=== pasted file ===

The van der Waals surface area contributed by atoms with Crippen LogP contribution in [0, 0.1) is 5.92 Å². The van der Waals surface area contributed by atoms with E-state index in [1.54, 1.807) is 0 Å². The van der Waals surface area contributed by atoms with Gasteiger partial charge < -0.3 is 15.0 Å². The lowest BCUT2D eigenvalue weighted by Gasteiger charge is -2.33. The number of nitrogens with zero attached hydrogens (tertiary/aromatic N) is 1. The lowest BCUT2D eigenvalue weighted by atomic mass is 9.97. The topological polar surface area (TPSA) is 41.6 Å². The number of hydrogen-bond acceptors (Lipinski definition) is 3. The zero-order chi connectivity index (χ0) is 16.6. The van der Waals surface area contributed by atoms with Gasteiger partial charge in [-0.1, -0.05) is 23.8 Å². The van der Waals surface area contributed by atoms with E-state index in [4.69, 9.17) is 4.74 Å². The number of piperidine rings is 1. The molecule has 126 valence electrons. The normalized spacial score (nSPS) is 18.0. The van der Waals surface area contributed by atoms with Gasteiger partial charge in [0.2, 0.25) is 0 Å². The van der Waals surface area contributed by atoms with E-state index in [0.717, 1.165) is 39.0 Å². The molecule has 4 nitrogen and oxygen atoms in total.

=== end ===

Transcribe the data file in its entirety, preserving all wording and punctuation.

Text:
The van der Waals surface area contributed by atoms with Crippen LogP contribution in [0, 0.1) is 5.92 Å². The van der Waals surface area contributed by atoms with E-state index in [1.54, 1.807) is 0 Å². The van der Waals surface area contributed by atoms with Gasteiger partial charge < -0.3 is 15.0 Å². The lowest BCUT2D eigenvalue weighted by Gasteiger charge is -2.33. The number of nitrogens with zero attached hydrogens (tertiary/aromatic N) is 1. The lowest BCUT2D eigenvalue weighted by atomic mass is 9.97. The topological polar surface area (TPSA) is 41.6 Å². The number of hydrogen-bond acceptors (Lipinski definition) is 3. The zero-order chi connectivity index (χ0) is 16.6. The van der Waals surface area contributed by atoms with Gasteiger partial charge in [-0.1, -0.05) is 23.8 Å². The van der Waals surface area contributed by atoms with E-state index in [4.69, 9.17) is 4.74 Å². The number of piperidine rings is 1. The molecule has 126 valence electrons. The normalized spacial score (nSPS) is 18.0. The van der Waals surface area contributed by atoms with Gasteiger partial charge in [0.2, 0.25) is 0 Å². The van der Waals surface area contributed by atoms with E-state index in [0.717, 1.165) is 39.0 Å². The molecule has 4 nitrogen and oxygen atoms in total.